4. Patience!  Omigosh, I think I shall be learning LOTS about patience.  The state test is all about going V    E     R    Y      S     L    O   W….. That’s the problem – being able to execute precise maneuvers on a large machine whilst going very slowly is hard!  And the way to learn to do this task is to do it over and over and over and over again.  In Outliers, by Malcolm Gladwell, he talks about needing 10,000 hours of practice to get really good at something.  I personally think this is particularly true of physical tasks in which ‘muscle memory’ plays a part.  I’ve driven a stick shift car since my 20s and I never think about shifting gears – up or down – it’s what my body does in response to the road.  I want to get like that on my bike – but not over the course of many decades. Oh! that’s that patience thing again….

5. Having fellow travelers makes it better.  I have a few friends who are bikers (makes me smile to write that – most of them SO don’t fit the stereotype…).  Friday night my friend Candace and her husband Jim came over and Candace got me on to my own bike and up down the street for the first time.  My 1200 cc Harley is a bit more bike than the 500 cc Buells we rode in class – so I felt nervous.  But I did it! Up and down my street.  Then yesterday, my friend Kim came over and we went around the block to the schoolyard, where I spent 2 hours under her tutelage working on turns and cones and turns and cones and turns and cones.  Then we went to the Harley dealer to pick up my license plates (in the car!) and ran into our friend Rae Ann who had just bought a bike.  So next week we’ll go out for a little ride (I’m hoping to squeeze in some more blasted cones too…)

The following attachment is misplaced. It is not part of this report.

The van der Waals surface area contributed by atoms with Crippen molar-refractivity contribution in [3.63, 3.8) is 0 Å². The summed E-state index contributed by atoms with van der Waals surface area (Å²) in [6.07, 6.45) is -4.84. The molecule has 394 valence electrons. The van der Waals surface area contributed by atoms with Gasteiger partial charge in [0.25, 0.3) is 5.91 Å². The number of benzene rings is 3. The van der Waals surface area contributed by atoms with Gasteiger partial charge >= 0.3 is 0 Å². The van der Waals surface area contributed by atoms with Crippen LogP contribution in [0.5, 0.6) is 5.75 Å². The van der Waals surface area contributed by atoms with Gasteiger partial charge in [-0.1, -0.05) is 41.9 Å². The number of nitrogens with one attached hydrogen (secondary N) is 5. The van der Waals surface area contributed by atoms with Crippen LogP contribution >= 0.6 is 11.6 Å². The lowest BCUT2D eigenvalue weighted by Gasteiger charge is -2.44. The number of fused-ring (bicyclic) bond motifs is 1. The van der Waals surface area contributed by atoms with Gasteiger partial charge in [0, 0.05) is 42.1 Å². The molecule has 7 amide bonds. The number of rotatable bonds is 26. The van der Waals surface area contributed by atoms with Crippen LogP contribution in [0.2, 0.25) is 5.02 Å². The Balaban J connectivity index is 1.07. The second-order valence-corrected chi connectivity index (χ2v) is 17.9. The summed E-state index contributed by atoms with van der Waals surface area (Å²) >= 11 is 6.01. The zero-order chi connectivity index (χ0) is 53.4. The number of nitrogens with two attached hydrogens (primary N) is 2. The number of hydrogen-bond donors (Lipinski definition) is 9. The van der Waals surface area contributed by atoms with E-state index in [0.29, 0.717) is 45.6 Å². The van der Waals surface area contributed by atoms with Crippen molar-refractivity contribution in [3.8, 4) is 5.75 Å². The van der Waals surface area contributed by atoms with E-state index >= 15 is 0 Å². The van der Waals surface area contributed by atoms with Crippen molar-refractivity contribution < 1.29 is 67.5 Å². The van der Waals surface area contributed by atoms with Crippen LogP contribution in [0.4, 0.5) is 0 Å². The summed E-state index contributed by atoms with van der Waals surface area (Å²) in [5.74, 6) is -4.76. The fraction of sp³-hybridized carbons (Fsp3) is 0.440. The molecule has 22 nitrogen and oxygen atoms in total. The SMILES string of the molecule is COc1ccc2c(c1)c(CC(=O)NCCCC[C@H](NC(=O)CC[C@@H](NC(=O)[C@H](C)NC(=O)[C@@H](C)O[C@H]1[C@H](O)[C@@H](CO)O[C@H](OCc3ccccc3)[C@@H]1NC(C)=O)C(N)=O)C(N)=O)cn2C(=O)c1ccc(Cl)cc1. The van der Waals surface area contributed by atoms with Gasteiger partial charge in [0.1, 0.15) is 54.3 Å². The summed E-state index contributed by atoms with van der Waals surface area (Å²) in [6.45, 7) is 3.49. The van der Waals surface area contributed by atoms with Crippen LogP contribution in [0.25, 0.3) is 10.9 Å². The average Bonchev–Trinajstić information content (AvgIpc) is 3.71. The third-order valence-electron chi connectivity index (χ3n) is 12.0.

6. There’s joy in newness.  Yes, it’s hard in some ways to be a beginner – there’s the acceptance and patience and humility about it all. But there’s lots of joy too!  Learning something new – anything – awakens one’s entire being.  When I bought the bike, Brian, my sales guy, told me “Now you’re gonna start seeing motorcycles EVERYWHERE”, and boy was he right.  And I daydream about how fun it will be to actually get out on the open road and ride.  I look at Kim’s fancy tricked out bike and think “I want one!”.  And I take pride in my sore-cause-they-haven’t-been-used-much muscles after a few hours of riding.  It’s very fun to learn a new skill.

7. Creativity begets creativity.  Have you noticed how many musicians also paint?  That makes sense to me – that being in the creative zone opens up that neural pathway.  I’ve found that since I got my bike I am also eager to get back to last year’s new hobby – photography. I’m thinking it will be fun to combine them down the road – throw my camera into my backpack and go looking for beauty.  Can’t WAIT to ride on Country Club Road!

8. Respect power but don’t be afraid of it.  This is a great lesson for me, the perpetual rebel.  It’s an area where the Middle Way is much  needed – and I think not just by me.  We tend to overemphasize power (thus we’re surprised by pictures of Osama bin Laden with a grey beard and a blanket on his shoulder watching TV – forgetting, one supposes, that “we’re all Bozos on this bus” – ie, we are all just walking-around-humans at some level).  Or we flaunt it and ignore it.  I told Kim I was nervous because of the power of my bike.  I LOVED her answer – “Diane, 40 mph is still 40 mph, whatever bike you’re on.  Don’t be afraid of your bike’s power – just respect it.”